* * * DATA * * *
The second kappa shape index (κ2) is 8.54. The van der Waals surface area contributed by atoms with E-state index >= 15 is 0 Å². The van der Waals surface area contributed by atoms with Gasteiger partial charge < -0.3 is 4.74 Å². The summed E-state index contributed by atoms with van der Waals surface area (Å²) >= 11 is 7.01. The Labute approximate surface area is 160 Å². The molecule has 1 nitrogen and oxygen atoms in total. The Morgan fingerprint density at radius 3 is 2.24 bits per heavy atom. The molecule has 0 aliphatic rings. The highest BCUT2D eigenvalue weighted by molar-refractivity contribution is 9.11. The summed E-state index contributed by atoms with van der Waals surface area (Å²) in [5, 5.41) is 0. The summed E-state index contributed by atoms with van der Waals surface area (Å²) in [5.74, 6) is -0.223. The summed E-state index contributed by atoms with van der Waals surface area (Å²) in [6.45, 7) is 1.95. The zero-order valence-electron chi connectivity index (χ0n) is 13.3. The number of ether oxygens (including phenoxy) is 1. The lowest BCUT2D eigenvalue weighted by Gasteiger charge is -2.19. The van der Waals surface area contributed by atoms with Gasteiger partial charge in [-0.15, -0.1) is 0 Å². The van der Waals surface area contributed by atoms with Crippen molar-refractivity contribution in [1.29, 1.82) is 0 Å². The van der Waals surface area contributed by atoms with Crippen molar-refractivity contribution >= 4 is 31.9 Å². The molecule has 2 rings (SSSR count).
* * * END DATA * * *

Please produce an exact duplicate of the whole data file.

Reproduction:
The second kappa shape index (κ2) is 8.54. The van der Waals surface area contributed by atoms with E-state index >= 15 is 0 Å². The van der Waals surface area contributed by atoms with Gasteiger partial charge < -0.3 is 4.74 Å². The summed E-state index contributed by atoms with van der Waals surface area (Å²) >= 11 is 7.01. The Labute approximate surface area is 160 Å². The molecule has 1 nitrogen and oxygen atoms in total. The Morgan fingerprint density at radius 3 is 2.24 bits per heavy atom. The molecule has 0 aliphatic rings. The highest BCUT2D eigenvalue weighted by molar-refractivity contribution is 9.11. The summed E-state index contributed by atoms with van der Waals surface area (Å²) in [5, 5.41) is 0. The summed E-state index contributed by atoms with van der Waals surface area (Å²) in [5.74, 6) is -0.223. The summed E-state index contributed by atoms with van der Waals surface area (Å²) in [6.45, 7) is 1.95. The zero-order valence-electron chi connectivity index (χ0n) is 13.3. The number of ether oxygens (including phenoxy) is 1. The lowest BCUT2D eigenvalue weighted by Gasteiger charge is -2.19. The van der Waals surface area contributed by atoms with Gasteiger partial charge in [-0.15, -0.1) is 0 Å². The van der Waals surface area contributed by atoms with Crippen molar-refractivity contribution in [1.29, 1.82) is 0 Å². The van der Waals surface area contributed by atoms with Crippen molar-refractivity contribution >= 4 is 31.9 Å². The molecule has 2 rings (SSSR count).